As Summer turned to Autumn, the destructive thoughts inside Elizabeth’s head progressively became as black as the nights on the approaching North of England winter.  The shadow side of her soul began to increasingly dominate her once benign nature, until there seemed to be only one way in which she could bring a conclusion to her daily anguish.

The end came one cold Saturday evening when Grandma Ethel was tucked in her room, the others out, with only Irwin left in the house.   Alone with her youngest child Elizabeth calmly hugged him for the last time and gently saw him to bed.

Calmly, and deliberately she drew her woollen shawl over her head and set off into the cold darkening evening, over the cobbled streets heading in the direction of the river….

Bridge across the river Aire


Irwin arose early Sunday morning for breakfast and to prepare for the 8am Church Service which he regularly attended with Eunice.   On entering the small kitchen, which also served as a living room, he was alarmed to find his sister at the kitchen table silently sobbing.  Before he could comment his Father spoke, “We don’t know what’s happened to your Mother.   She hasn’t been here all night”.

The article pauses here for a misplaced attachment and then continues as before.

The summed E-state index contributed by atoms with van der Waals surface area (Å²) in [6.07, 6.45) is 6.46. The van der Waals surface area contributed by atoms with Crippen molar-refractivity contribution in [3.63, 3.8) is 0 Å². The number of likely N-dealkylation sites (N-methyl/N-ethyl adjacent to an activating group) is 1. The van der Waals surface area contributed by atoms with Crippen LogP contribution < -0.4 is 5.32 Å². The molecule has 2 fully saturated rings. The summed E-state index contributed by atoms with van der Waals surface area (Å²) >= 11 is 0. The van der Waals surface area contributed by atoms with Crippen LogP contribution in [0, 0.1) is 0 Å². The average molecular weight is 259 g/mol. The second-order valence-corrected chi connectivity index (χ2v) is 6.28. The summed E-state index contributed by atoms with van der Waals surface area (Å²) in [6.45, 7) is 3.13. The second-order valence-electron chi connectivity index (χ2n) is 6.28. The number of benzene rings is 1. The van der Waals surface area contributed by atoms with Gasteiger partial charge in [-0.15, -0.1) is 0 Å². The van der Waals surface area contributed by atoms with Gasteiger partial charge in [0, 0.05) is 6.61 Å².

Irwin’s throat sunk into his stomach and his heart skipped a beat as he recollected the strange and distant expression on Elizabeth’s face as she tucked him into bed last evening.

Enquiries were quickly made with relatives and friends, all to no avail, before the police were notified of her disappearance.   The Silsden Constabulary with their limited resources of three ‘Coppers’ at the most, could scarcely be relied on for a full out search, therefore, Sydney took matters into his own hands.